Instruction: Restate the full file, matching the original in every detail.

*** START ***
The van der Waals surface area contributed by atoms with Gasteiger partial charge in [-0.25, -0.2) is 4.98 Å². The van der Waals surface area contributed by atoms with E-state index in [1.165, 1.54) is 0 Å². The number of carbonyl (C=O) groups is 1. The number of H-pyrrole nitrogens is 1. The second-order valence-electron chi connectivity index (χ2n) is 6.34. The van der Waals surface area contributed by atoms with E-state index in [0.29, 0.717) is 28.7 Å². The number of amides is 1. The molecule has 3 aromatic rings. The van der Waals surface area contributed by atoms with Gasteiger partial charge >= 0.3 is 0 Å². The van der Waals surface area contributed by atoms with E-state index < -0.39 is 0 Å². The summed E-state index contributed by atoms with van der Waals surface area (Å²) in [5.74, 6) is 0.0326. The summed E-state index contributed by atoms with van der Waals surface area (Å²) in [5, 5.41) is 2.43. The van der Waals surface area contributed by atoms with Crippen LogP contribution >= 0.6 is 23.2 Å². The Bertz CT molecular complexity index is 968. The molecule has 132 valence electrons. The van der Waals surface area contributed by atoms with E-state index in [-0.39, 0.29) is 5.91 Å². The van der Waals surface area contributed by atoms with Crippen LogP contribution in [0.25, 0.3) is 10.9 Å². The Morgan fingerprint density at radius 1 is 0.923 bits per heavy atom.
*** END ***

The van der Waals surface area contributed by atoms with Gasteiger partial charge in [-0.25, -0.2) is 4.98 Å². The van der Waals surface area contributed by atoms with E-state index in [1.165, 1.54) is 0 Å². The number of carbonyl (C=O) groups is 1. The number of H-pyrrole nitrogens is 1. The second-order valence-electron chi connectivity index (χ2n) is 6.34. The van der Waals surface area contributed by atoms with E-state index in [0.29, 0.717) is 28.7 Å². The number of amides is 1. The molecule has 3 aromatic rings. The van der Waals surface area contributed by atoms with Gasteiger partial charge >= 0.3 is 0 Å². The van der Waals surface area contributed by atoms with E-state index < -0.39 is 0 Å². The summed E-state index contributed by atoms with van der Waals surface area (Å²) in [5.74, 6) is 0.0326. The summed E-state index contributed by atoms with van der Waals surface area (Å²) in [5, 5.41) is 2.43. The van der Waals surface area contributed by atoms with Crippen LogP contribution >= 0.6 is 23.2 Å². The Bertz CT molecular complexity index is 968. The molecule has 132 valence electrons. The van der Waals surface area contributed by atoms with E-state index in [-0.39, 0.29) is 5.91 Å². The van der Waals surface area contributed by atoms with Crippen LogP contribution in [0.25, 0.3) is 10.9 Å². The Morgan fingerprint density at radius 1 is 0.923 bits per heavy atom.